3. These events always take place between September and December.

  4. The victims are never younger than fourteen, or older than eighteen.

Obituary of Rhonda North, April of 1989: On Sunday, at 3:39 a.m., Rhonda Cassidy North succumbed to the unknown illness that plagues the taken ones. She was seventeen years old. Rhonda is survived by her mother, father, and sister Alexandra. The family asks for privacy in these trying times.

 
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Sunny pulled into the clearing at 00:01 Thursday according to his military-style digital watch. One minute after midnight, and Cass was nowhere to be seen. He pulled out his phone, only to find he didn’t have a signal. He didn’t know why he expected one. The cell service in Three Brothers was unreliable in the center of town, never mind out in the woods.

The thought of being seen — not that there was likely anyone there to see him — made Sunny nervous, so he switched off his headlights. Total darkness, and the sounds of the forest (the breeze, the crickets), enveloped him. It was comforting, a blanket of night.

Underneath it, he felt the poison in the ground. It set his stomach rolling as if he’d spent weeks on the sea.

Someone banged on his window. He jumped, startled, and switched the lights back on. It was Cass. She opened the passenger-side door.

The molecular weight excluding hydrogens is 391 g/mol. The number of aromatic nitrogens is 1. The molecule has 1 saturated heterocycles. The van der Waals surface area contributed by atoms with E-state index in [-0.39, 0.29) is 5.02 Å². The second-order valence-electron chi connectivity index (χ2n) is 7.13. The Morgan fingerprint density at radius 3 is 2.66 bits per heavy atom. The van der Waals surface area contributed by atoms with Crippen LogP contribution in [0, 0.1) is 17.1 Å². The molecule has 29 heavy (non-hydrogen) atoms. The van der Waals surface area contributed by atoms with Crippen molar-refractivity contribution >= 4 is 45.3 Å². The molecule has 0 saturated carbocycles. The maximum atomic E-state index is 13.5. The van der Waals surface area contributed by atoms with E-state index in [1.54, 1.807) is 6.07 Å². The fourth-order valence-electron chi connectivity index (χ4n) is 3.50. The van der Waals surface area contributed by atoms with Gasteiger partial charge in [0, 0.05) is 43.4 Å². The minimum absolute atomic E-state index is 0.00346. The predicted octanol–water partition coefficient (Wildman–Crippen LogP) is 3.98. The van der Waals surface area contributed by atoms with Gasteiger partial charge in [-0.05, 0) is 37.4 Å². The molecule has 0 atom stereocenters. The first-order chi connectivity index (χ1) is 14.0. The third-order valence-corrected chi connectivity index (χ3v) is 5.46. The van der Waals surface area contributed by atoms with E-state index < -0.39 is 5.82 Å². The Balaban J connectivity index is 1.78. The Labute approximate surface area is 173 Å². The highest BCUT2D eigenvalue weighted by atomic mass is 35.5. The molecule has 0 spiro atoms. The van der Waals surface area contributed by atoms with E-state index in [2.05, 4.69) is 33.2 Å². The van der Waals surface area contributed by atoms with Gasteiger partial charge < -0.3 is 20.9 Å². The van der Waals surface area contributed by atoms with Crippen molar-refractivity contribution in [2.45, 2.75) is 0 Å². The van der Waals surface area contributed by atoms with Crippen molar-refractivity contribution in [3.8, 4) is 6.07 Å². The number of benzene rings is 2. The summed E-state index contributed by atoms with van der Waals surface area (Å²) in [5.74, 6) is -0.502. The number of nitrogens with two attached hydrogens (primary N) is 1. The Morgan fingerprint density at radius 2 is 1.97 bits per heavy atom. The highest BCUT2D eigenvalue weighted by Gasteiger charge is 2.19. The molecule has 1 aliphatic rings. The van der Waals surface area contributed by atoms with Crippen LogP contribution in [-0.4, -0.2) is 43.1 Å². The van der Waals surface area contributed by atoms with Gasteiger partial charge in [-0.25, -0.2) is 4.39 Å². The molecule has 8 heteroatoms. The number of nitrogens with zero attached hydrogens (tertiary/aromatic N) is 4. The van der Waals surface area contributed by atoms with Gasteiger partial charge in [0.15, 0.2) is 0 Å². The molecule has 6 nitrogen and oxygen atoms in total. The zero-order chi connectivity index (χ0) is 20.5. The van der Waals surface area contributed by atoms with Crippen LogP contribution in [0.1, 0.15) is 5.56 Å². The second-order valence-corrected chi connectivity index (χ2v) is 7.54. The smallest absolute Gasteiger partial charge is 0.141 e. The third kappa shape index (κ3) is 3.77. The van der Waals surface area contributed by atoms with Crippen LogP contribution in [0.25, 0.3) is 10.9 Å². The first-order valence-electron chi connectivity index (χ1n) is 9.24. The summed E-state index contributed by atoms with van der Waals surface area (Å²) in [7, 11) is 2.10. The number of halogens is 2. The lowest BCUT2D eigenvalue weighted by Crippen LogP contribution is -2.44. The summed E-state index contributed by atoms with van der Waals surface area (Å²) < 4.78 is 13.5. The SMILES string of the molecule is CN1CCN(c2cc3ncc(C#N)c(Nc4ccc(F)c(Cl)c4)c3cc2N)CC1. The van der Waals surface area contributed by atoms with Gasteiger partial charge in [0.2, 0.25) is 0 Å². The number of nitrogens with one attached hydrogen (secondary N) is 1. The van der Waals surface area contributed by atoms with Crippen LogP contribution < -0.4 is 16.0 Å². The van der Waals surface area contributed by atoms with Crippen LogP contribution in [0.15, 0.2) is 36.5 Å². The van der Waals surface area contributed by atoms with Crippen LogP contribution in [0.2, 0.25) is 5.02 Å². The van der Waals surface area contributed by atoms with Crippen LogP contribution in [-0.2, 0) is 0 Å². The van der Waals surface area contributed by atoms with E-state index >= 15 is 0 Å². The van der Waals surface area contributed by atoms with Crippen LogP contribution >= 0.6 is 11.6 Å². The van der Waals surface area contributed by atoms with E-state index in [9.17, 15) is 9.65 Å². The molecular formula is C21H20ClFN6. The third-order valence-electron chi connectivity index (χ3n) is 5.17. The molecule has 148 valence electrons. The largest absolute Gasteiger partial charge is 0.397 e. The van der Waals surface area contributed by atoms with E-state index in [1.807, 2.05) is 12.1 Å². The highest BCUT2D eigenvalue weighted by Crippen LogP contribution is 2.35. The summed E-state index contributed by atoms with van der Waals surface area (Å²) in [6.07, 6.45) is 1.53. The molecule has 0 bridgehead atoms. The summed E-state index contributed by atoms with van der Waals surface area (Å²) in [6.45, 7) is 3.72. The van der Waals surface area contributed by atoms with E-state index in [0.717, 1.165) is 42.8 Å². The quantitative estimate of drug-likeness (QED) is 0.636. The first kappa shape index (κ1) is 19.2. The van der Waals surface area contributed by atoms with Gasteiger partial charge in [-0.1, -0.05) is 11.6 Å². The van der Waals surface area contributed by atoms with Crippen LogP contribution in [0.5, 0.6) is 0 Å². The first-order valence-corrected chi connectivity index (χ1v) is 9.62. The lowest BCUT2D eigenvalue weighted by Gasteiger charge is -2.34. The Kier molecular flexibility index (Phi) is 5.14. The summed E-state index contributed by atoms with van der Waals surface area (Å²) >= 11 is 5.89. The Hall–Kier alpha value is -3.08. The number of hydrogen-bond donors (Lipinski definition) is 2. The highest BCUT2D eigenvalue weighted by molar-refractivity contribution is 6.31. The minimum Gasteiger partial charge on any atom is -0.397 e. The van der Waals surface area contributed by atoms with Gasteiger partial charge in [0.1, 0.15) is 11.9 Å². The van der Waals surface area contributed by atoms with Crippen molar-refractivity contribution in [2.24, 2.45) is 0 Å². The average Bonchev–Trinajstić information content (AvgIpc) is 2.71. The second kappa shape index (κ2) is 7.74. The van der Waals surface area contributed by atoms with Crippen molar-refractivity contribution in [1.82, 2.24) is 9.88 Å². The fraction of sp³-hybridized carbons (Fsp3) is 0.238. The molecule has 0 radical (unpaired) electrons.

“You’re late,” he said.

“Sorry.”

“It’s all right. So was I.”

“You, late?”

“By a minute.”

“That’s my Sunny. Can I put my bags in the back?”

“Of course.” He counted the suitcases; four between them, and Cass had her school backpack. He had his father’s wallet in his inside coat pocket, too. He’d found it in the glove compartment, with two hundred dollars in cash and a single credit card inside. The credit card, he would save for an emergency; surely that was the first thing the police would track, once his father reported him a runaway and a thief. The cash had been a relief to find; with the money he’d saved, hidden in socks and the pockets of jeans, he now had nearly four hundred dollars.

What a fool’s dream — going all the way to San Francisco on four hundred dollars and a prayer.

Sunny took a deep breath, and let it out again. “Cass….”

“Don’t think about it, Sunny.  Just drive.” She stared out in the direction Sunny guessed was west. Toward California. Go west, young man. Neither of them were proper men, but west they were going nonetheless. “Just drive.”

 
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Miles away, days before, Cass’s eyes snapped open.